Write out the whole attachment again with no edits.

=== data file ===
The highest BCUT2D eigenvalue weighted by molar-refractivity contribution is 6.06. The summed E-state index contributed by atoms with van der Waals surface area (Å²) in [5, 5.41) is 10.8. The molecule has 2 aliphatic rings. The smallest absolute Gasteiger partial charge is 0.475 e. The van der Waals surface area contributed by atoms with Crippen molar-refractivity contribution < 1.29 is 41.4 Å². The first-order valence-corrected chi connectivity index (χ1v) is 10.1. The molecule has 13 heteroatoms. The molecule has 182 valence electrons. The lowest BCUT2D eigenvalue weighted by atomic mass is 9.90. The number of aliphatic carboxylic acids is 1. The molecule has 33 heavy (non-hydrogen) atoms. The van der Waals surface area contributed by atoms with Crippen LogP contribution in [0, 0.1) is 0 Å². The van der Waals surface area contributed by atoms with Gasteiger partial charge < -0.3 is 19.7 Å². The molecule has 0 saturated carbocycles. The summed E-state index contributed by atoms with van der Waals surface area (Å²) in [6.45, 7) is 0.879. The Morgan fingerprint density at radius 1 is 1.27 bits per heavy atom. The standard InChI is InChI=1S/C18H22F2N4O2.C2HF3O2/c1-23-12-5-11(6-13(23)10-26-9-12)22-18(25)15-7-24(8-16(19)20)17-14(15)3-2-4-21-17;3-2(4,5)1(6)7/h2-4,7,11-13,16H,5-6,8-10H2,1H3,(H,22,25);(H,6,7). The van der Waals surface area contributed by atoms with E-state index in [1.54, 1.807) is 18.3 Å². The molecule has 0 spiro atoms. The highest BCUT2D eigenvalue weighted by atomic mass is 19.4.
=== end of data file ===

The highest BCUT2D eigenvalue weighted by molar-refractivity contribution is 6.06. The summed E-state index contributed by atoms with van der Waals surface area (Å²) in [5, 5.41) is 10.8. The molecule has 2 aliphatic rings. The smallest absolute Gasteiger partial charge is 0.475 e. The van der Waals surface area contributed by atoms with Crippen molar-refractivity contribution < 1.29 is 41.4 Å². The first-order valence-corrected chi connectivity index (χ1v) is 10.1. The molecule has 13 heteroatoms. The molecule has 182 valence electrons. The lowest BCUT2D eigenvalue weighted by atomic mass is 9.90. The number of aliphatic carboxylic acids is 1. The molecule has 33 heavy (non-hydrogen) atoms. The van der Waals surface area contributed by atoms with Crippen LogP contribution in [0, 0.1) is 0 Å². The van der Waals surface area contributed by atoms with Gasteiger partial charge < -0.3 is 19.7 Å². The molecule has 0 saturated carbocycles. The summed E-state index contributed by atoms with van der Waals surface area (Å²) in [6.45, 7) is 0.879. The Morgan fingerprint density at radius 1 is 1.27 bits per heavy atom. The standard InChI is InChI=1S/C18H22F2N4O2.C2HF3O2/c1-23-12-5-11(6-13(23)10-26-9-12)22-18(25)15-7-24(8-16(19)20)17-14(15)3-2-4-21-17;3-2(4,5)1(6)7/h2-4,7,11-13,16H,5-6,8-10H2,1H3,(H,22,25);(H,6,7). The van der Waals surface area contributed by atoms with E-state index in [1.54, 1.807) is 18.3 Å². The molecule has 0 spiro atoms. The highest BCUT2D eigenvalue weighted by atomic mass is 19.4.